Target puts heavy marketing push behind 12 new private-label brands
- Target is putting some extra marketing oomph to promote the 12 new private-label brands it recently introduced to store shelves, according to Ad Age. The brands, which include names like A New Day — a modern women's clothing label — and Target's first-ever menswear collection, Goodfellow & Co., are integral to the retailer's growth strategy as it weathers disruption from e-commerce websites and a shaky retail space.
- Target aired its first campaign spot on Sunday as part of the roll out for the new brands, Ad Age said. The full campaign, created by the agency Mother along with in-house shops Target Creative and Team Arrow, includes TV and digital spots, along with 360-degree video, individual brand landing pages and user-generated social media content. Target will host in-store events and visual merchandising for each new brand through September. Marketing outreach features Spanish-language ads, and Target intends to be more inclusive in its advertising overall, featuring a diverse span of ages, body sizes and ethnicities.
- The private-label strategy is a way for Target to set itself apart in a crowded marketplace, CMO Rick Gomez told Ad Age. Gomez signed on for the chief marketing role in January.
Target has curated an image as a more upscale retailer in recent years, putting a strong emphasis on style and working with noteworthy fashion designers like Victoria Beckham for limited-run lines. Doubling down on promotions for the new private-label brands now is a smart move, as they've already netted a good deal of consumer interest, according to Ad Age: Their initial unveiling earlier this summer won the brand nearly 900 million earned media impressions. This could translate to a strong sales boost heading into the crucial holiday shopping period, but Target needs to ensure people know what the dozen individual labels offer and are also able to try them out beforehand.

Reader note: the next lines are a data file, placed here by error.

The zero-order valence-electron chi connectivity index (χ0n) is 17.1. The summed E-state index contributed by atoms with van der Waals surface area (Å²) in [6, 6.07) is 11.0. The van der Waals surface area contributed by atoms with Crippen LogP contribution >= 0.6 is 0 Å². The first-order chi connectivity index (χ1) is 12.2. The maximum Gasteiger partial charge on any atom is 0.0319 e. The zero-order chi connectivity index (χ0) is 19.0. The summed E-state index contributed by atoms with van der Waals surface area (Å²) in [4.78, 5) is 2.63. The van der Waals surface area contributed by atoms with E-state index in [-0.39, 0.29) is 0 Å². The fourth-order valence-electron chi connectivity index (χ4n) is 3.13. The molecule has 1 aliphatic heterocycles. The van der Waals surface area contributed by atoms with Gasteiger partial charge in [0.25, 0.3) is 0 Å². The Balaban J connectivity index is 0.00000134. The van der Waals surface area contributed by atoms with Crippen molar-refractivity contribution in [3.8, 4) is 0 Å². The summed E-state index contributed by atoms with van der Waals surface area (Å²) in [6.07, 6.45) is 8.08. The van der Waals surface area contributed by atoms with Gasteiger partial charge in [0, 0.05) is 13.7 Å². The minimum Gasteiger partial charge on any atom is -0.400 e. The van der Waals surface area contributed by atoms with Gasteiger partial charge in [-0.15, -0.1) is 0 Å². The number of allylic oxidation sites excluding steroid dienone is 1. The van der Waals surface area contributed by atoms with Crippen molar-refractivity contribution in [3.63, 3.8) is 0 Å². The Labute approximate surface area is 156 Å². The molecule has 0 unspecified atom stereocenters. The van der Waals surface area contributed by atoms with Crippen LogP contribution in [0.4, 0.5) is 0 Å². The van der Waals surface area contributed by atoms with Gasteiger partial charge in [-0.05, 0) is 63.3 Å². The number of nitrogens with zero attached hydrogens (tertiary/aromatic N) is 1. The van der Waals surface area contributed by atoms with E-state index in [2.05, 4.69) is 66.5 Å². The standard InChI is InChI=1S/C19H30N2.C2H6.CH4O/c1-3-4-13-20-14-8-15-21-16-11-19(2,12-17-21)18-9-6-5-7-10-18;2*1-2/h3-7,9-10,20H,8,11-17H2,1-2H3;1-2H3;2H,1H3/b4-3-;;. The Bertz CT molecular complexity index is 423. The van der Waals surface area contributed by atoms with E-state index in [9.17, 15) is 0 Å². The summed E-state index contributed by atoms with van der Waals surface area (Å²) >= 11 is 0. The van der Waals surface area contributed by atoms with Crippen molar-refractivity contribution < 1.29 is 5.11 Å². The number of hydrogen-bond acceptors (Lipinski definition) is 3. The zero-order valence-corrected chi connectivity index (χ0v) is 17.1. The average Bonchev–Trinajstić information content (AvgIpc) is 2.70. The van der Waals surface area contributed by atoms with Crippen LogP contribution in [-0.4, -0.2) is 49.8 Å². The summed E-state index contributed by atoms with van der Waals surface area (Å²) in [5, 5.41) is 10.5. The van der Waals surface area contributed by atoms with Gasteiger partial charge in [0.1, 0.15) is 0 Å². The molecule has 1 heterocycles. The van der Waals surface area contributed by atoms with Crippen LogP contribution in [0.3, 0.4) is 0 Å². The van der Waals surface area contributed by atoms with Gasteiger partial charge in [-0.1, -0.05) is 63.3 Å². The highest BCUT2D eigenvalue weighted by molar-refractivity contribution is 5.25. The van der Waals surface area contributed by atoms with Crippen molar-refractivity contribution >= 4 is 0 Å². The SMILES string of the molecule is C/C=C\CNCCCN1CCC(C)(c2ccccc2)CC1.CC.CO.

Target is casting a wide net by adding Spanish spots to its advertising for the private labels, targeting a growing base of Hispanic consumers that are often underserved by big-name U.S. brands. The retailer, which recently slashed its prices to remain competitive, also appears to be angling for the business of younger consumers who do more of their shopping online. Target leveraging trendy tactics like user-generated or influencer content on social media might drum up more engagement for this crucial shopper segment, and the brand is also tapping cutting-edge technology like 360-degree video.
Digital competition from Amazon on the "everyday essential" category of products has made an impact on Target's business. At the same time, recent research from Cadent Consulting Group cited by Ad Age found 51% of millennials don't have a preference for national brands over private-label brands. This creates an opportunity for Target to control the entire experience from product to sale.
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